―Dr. Joanna Frantz, PT, MSPT, DPT
Hi, I’m Joanna.
I’m the physiotherapist for the US Para-Equestrian Team, a Human Sport Science and Medicine Practitioner at USEF, and I own a private practice called FYZICAL in Jacksonville, Florida. I also created Refine Your Ride, a clinic program where I assess riders to identify their physiological riding weaknesses and imbalances.
As riders, we’ve all tried different exercises over the years. There are so many, so how do you choose? You can spend time searching the internet and then you have to decide what equipment, bands, weights, straps, etc. you need. There are so many choices, it can be daunting to figure out where to start and what exercises are best for you. Let me take away your confusion by showing you where to start and how to keep it simple.
I’ll begin by sharing articles and videos that will, I hope, help with your physical health and in turn improve your riding. These are just a start, so please reach out for more information. I would be happy to help you find a routine that is specific to your needs and your riding success!
The Importance of Symmetry
For each sport, activity, or exercise, it’s important to understand what the goal is and how stretching can help you attain that goal. Here, our goal is horseback riding and being the best rider for our horse that we can be! In riding, symmetry is key. You can imagine that a horse can feel the simple touch of a fly so he can definitely feel the slightest change in your seat, your legs, or your hands. Also, consider that your horse really doesn’t want to fall down! So, if you are constantly sitting to one side, more forward, or more behind, he’s going to notice and want to maintain his balance even if it’s not correct.
Stretching and Symmetry
When it comes to stretching for riders, I focus on symmetry. If one hip is tighter than the other, you will sit unbalanced on the horse. Let’s look at one example as I discuss a particular muscle group important for not only strength but also flexibility: your hip rotators. There are several muscle groups in this category, so I’m going to be general. For each rider that I evaluate, I further determine which muscle may be the issue.
Let’s imagine you are sitting in the saddle with your feet comfortably in the stirrups. Look down. Does one foot turn out more than the other? If so, one reason for this could be tight hip rotators, meaning you’re unable to turn your leg inward at the hip so that your foot points forward. How do we fix this? At first, you compensate in a variety of ways: you may turn your ankle in, shift your weight off-center, or bend your knee more, etc. But, long term, this will lead to incorrect riding and both you and your horse being unbalanced.
Stretching is one way to address an imbalance. You can do both static and dynamic stretching. Each has its own benefits. For static stretching, hold each position for at least 30 seconds. Sometimes I even like to hold for 2 minutes in each position. For rolling and dynamic stretching, go with sets of 10, 15, or 30 seconds.
Let Me Demonstrate
In this video, I demonstrate some passive stretches that I find helpful for riders. These are more like static stretches, some have some movement. Static stretches are great for a slow warm-up if you are still recovering from an injury or for a gentle cool down after riding. They’re also great if you’ve been stuck in a truck for a few hours trailering horses and find yourself a little stiff at the end of your journey!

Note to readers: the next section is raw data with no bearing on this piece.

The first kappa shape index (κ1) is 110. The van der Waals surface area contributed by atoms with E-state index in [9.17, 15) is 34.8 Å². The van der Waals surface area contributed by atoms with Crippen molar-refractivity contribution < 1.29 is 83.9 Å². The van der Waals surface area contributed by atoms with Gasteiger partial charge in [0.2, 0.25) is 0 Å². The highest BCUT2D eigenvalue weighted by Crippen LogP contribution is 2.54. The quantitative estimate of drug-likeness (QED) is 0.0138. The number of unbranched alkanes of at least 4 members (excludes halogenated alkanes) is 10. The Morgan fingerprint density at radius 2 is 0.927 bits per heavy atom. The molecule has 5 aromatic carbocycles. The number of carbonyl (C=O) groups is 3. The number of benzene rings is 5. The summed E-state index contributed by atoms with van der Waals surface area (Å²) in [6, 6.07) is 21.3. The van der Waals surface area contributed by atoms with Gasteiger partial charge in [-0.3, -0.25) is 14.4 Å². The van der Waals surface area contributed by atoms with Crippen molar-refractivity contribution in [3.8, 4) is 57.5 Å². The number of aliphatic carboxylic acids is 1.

- Hamstring Stretch with Glide: Lie on your back and hold your knee still. Stretch. Add ankle pumps as tolerated.
- Hip Rotators Stretch: Lie on your back and stretch your knee across. Rotate by pulling your foot.
- ½ Kneeling Quad and IT Band Stretch: Start in a ½ kneel with your back toes tucked underneath you. Keep your pelvis tucked and shift your weight forward without extending your spine. Add side bend as tolerated.
In these videos, I demonstrate some foam roller stretches that I find helpful for riders. These are what I consider to be more dynamic movement stretches. They are a little more aggressive than passive stretching and provide more blood flow to the area, creating a more active warmup.
- Foam Roll IT Band: Do both or one at a time. Hold over a trigger point area and move the leg.
- Foam Roll Quads: Do both or one at a time. Hold over a trigger point area and move the leg.
- Foam Roll Hamstrings: Do both or one at a time.
- Foam Roll Hip Rotators: Roll one and then the other. Hold over a trigger point area and rotate leg.
- Foam Roll Back: Roll whole backl. Hold in one spot and extend over the foam roller.
- Foam Roll Spinal Snow Angel: Lay down lengthwise on foam roller. Extend arms over head and sweep outward and down. Repeat.
These are just some examples. Go at your own pace, be careful, and don’t hurt yourself.
For more equestrian fitness posts, check out our Rider Wellness page.
Disclaimer: These exercises are not meant for everyone. Consider speaking to your doctor before practicing any exercises demonstrated here. Any exercises you attempt to replicate are done AT YOUR OWN RISK. CLR Media, LLC, EQuine AMerica, and Dr. Joanna Frantz, PT, MSPT, DPT are NOT responsible for any injury incurred while attempting these exercises.
Joanna earned both her Master’s and Doctorate Degrees in Physical Therapy from Washington University in St Louis, School of Medicine. She is certified through USEF as the Physical Therapist for the US Para-Equestrian Dressage Team. Joanna traveled with the team to the 2020 Tokyo Paralympic Games this past August where the Para-Equestrian team came home with a team Bronze Medal and 2 individual Gold Medals. She is the founder of Refine Your Ride, a program specifically designed to help the rider correct common faulty movement patterns, prevent injury, and understand how this will affect performance on the horse.